Thrift shopping is a great way to find unique and gently used clothing and other items. Not only can you get some great finds that you couldn’t find elsewhere, thrift shopping is also a way to reuse clothing and resources that have already been produced. Many of the mainstream retail stores use sweatshop labor to produce their clothes, and they also use up valuable raw materials in their production, which are often extracted through exploitative practices. Thrift shopping is one way to avoid this, at least in part. Plus, it’s certainly easier on the pocketbook. If you live in Seattle, there are so many thrift store options from the trendy vintage boutiques, to Crossroads and Buffalo Exchange, to Red Light, to Value Village, to the Goodwill. I know Crossroads, Buffalo Exchange, and Goodwill, at least, have stores around the country (not sure about Value Village) and there are awesome vintage shops in most cities I’ve encountered. There are Goodwills all throughout Seattle, but the best one, in my opinion, is the one in South Seattle on Dearborn. It’s gigantic and the turnover there is very fast.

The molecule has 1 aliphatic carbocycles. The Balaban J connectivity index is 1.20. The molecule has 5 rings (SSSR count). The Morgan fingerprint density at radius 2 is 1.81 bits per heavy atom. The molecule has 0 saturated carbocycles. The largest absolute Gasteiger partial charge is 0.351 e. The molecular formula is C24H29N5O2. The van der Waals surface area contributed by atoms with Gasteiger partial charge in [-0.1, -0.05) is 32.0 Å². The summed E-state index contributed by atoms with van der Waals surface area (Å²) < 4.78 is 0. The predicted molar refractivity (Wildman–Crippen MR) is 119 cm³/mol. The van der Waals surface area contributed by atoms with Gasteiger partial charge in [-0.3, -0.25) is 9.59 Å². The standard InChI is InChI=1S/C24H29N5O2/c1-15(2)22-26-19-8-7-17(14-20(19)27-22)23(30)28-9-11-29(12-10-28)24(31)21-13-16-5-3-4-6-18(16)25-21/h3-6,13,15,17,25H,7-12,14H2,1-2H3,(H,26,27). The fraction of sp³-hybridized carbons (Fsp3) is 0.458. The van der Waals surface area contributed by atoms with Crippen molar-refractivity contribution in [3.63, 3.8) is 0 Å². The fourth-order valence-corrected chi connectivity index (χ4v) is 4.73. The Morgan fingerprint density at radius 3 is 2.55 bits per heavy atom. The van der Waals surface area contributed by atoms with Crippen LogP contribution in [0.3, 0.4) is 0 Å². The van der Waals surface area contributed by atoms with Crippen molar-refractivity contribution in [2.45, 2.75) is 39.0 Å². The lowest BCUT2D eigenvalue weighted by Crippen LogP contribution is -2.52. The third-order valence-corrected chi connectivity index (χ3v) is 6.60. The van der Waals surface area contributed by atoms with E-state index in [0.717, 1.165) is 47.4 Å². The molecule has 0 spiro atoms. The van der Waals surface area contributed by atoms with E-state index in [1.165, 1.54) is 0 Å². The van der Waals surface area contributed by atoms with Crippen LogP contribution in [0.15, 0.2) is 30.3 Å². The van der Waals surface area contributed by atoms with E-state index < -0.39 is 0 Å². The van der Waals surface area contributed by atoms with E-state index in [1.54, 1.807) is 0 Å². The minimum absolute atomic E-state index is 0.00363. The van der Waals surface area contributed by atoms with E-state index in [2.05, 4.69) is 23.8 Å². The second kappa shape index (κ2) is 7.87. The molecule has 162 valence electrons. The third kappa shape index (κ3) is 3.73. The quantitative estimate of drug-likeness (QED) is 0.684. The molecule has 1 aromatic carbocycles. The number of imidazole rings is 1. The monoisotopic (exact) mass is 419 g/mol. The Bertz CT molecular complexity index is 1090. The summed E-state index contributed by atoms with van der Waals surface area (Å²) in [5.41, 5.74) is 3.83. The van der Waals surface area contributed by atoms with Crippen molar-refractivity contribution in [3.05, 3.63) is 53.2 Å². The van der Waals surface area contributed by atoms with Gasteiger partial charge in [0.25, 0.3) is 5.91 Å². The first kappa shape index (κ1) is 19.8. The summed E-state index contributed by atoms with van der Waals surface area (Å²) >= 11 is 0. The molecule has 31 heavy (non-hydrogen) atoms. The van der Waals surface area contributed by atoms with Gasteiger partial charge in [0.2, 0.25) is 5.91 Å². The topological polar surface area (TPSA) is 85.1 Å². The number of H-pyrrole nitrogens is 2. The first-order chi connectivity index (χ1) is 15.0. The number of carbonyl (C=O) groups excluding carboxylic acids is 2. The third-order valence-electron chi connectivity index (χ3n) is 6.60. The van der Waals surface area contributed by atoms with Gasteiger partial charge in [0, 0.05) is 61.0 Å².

I’ve been shopping at the Goodwill and other thrift stores since I could walk. When we were kids, my mom would take us to the Goodwill and tell us that we could get anything we wanted. It was so fun! Over the years, I’ve worked hard to refine my experience of the Goodwill so that I come home only with things I need/ will use. In my early adult years, I would get blinded by the novelty of the clothes I would find. I’d think, ”wow, this is such an interesting print… I bet I’ll never find another print like this as long as I live” and not be able to admit to myself that maybe it was a good thing I would never be able to find another print like that again. For several years, I would come home with a bag of clothes that were a combination of ‘totally hideous’ and just ‘ho-hum’. Now, several years later, I feel like I’ve worked out the best way (for me) to shop at the Goodwill or any other thrift store. Some rules/tips: